The Academy's Unique "Graduation" System for Squat Progression

Last week, we discussed and gave an oversight into our Squat Cues & Technique for how we teach the squat movement pattern here at The Academy to all of our young athletes & adolescents - you can find it HERE. In this article, we're going to take you over the progressions we utilise as part of our "Graduation System" for teaching & progression the squat movement pattern

Squat - The Youth Academy

When working with young athletes & adolescents, the ultimate focus point should be technique and ingraining proper movement patterns due to their young training age. Our process regardless of their experience within a gym and S&C setting is always the same - our clients are always taken through the following progressions for the squat movement pattern

Why? Well in doing so we can identify inadequacies in their movement patterns, mobility, or other aspects and help begin getting them used to performing the movement pattern we're seeking to teach them in the most efficient and correct manner for their physiological makeup. This also ensures that safety and technique is always accounted for, and also that each young athlete has the same setup & is aware of the same cues so that any Academy coach can slot in and coach the athlete

Squat Progressions

  • Goblet KB Squat

  • Double KB Front Rack Squat

  • Box Squat

  • Goblet Box Squat

  • Double KB Front Rack Box Squat

  • Safety Bar Box Squat

  • Safety Bar Squat

  • Barbell Box Squat

  • Barbell Squat

  • Zercher Squat

  • Front Squat (only when young athlete can perform and maintain proper front-rack position)

The first thing you'll notice is there's no bodyweight squat here - and there's a reason for that... the goblet squat is superior and the addition of a tiny load (even a 2kg dumbbell) acts as a counterbalance that promotes proper back angle and knee alignment. This is our starting point - and we will have young athletes hit a certain "KPI" before progressing and "graduating" to the next movement - the double KB front rack squat

This is the next simplest progression, as again it allows us to add load and minor complexity without loading the spine. Also, the limiting factor here will be the upper back & midsection - not the legs, which we find to be perfect as the intention here is to learn the movement pattern, not lift the most weight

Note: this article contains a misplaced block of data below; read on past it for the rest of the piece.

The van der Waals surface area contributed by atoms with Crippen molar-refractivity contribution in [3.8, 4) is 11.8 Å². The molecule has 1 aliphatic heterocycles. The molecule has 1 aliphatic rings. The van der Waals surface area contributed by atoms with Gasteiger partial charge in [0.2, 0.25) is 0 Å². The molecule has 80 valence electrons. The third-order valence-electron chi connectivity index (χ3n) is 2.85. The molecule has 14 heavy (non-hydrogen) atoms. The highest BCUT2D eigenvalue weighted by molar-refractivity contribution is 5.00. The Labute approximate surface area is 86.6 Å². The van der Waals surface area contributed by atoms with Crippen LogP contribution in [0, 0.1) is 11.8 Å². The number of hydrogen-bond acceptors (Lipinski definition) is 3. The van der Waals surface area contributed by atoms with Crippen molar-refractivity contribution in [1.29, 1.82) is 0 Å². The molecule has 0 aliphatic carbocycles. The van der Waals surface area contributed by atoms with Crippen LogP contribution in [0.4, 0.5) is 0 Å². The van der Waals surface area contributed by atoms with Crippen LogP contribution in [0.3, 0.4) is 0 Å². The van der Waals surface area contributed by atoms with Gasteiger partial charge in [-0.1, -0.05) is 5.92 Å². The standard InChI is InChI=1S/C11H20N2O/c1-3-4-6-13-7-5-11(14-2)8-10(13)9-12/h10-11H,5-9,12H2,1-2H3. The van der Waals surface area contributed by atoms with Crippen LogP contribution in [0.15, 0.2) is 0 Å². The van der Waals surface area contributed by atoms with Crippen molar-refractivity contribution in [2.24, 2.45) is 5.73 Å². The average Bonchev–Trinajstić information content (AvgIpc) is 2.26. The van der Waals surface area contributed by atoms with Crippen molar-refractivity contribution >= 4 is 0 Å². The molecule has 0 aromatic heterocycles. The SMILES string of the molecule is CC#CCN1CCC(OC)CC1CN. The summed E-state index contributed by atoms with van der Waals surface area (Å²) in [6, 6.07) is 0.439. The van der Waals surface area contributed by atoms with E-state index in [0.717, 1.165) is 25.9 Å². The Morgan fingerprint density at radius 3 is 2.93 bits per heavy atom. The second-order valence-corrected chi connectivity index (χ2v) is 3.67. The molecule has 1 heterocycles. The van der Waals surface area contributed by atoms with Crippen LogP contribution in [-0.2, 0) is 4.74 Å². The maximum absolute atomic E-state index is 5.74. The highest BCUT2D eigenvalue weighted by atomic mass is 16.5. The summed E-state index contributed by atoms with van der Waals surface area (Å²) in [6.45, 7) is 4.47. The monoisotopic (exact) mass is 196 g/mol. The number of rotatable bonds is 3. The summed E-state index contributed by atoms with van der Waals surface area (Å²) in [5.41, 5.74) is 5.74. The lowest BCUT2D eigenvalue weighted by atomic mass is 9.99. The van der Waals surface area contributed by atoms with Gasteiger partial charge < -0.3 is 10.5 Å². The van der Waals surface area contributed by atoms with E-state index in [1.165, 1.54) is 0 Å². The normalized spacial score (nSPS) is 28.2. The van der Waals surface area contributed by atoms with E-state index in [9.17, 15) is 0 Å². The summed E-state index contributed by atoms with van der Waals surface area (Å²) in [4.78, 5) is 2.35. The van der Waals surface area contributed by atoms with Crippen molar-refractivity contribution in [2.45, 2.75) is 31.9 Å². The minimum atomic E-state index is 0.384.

From there we may transition to a box so that we can take the stretch reflex from the movement & develop a greater transfer of power to the movement & increase posterior chain engagement (n.b. the key here is to never "relax" when sitting on the box)

Young athletes don't touch a barbell until they've displayed significant control & strength through Double KB Front Rack Box Squats (again, meeting a specific KPI) - and even then we transition to a Saftey Bar... why? Firstly, the hands are in the same position as they would be for a KB front rack squat, but now the load is transitioned as it would be with a barbell. Secondly, most young athletes don't have the shoulder mobility to correctly use a barbell, and also, the safety bar mimics a front squat, so we find we get greater midsection activation & strength from its use

The most important thing to note here, is THE MOVEMENT PATTERN NEVER CHANGES, only the implement being used does... it doesn't matter if we're performing a goblet squat or a safety bar squat, the movement pattern/setup/cues are the same
 

Why KPI's?

Using standards allows us to track progression and ensure adequate levels of performance before "graduating" to the more 'complex' variation of the movement. An example of a KPI would be using a certain % of bodyweight for "x" amount of reps... demonstrating perfect control and technique here allows the young athlete to progress and graduate
 

That's All Folks...

It doesn't need to be complex, although this may seem so to you - but to us, it's simple and incredibly easy to follow - plus, we find we get phenomenal results utilising this unique system we've developed

If you're looking to improve your squat strength and lower body power, we highly recommend giving this a whirl. Check your ego at the door and learn to dominate the movement pattern and find strength in simpler versions of the movement before progressing upwards and onwards

You can build strength without the barbell... ;) 

Nick Maier